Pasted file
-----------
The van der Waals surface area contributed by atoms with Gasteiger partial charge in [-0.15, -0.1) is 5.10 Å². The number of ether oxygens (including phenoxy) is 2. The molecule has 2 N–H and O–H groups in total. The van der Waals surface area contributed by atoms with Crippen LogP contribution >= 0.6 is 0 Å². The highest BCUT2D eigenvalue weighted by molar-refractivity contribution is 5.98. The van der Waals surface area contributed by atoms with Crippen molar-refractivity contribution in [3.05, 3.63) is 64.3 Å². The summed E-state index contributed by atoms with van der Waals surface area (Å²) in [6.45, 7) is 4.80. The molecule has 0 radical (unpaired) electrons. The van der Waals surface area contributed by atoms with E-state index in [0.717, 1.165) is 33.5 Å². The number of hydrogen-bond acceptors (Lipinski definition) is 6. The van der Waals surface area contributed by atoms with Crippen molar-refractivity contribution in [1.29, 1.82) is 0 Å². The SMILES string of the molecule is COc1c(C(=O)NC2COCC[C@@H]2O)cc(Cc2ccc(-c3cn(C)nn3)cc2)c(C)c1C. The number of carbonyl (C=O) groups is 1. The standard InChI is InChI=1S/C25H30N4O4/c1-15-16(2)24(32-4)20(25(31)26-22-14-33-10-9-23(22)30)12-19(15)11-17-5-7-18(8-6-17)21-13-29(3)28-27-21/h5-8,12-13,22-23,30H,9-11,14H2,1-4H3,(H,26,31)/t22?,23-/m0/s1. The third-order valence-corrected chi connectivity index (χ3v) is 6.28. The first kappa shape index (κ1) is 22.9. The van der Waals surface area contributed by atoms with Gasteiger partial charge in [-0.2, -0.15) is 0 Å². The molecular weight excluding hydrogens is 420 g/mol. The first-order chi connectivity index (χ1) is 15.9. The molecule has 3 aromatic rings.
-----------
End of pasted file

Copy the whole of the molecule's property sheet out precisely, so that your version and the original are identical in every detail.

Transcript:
The van der Waals surface area contributed by atoms with Gasteiger partial charge in [-0.15, -0.1) is 5.10 Å². The number of ether oxygens (including phenoxy) is 2. The molecule has 2 N–H and O–H groups in total. The van der Waals surface area contributed by atoms with Crippen LogP contribution >= 0.6 is 0 Å². The highest BCUT2D eigenvalue weighted by molar-refractivity contribution is 5.98. The van der Waals surface area contributed by atoms with Crippen molar-refractivity contribution in [3.05, 3.63) is 64.3 Å². The summed E-state index contributed by atoms with van der Waals surface area (Å²) in [6.45, 7) is 4.80. The molecule has 0 radical (unpaired) electrons. The van der Waals surface area contributed by atoms with E-state index in [0.717, 1.165) is 33.5 Å². The number of hydrogen-bond acceptors (Lipinski definition) is 6. The van der Waals surface area contributed by atoms with Crippen molar-refractivity contribution in [1.29, 1.82) is 0 Å². The SMILES string of the molecule is COc1c(C(=O)NC2COCC[C@@H]2O)cc(Cc2ccc(-c3cn(C)nn3)cc2)c(C)c1C. The number of carbonyl (C=O) groups is 1. The standard InChI is InChI=1S/C25H30N4O4/c1-15-16(2)24(32-4)20(25(31)26-22-14-33-10-9-23(22)30)12-19(15)11-17-5-7-18(8-6-17)21-13-29(3)28-27-21/h5-8,12-13,22-23,30H,9-11,14H2,1-4H3,(H,26,31)/t22?,23-/m0/s1. The third-order valence-corrected chi connectivity index (χ3v) is 6.28. The first kappa shape index (κ1) is 22.9. The van der Waals surface area contributed by atoms with Gasteiger partial charge in [-0.2, -0.15) is 0 Å². The molecular weight excluding hydrogens is 420 g/mol. The first-order chi connectivity index (χ1) is 15.9. The molecule has 3 aromatic rings.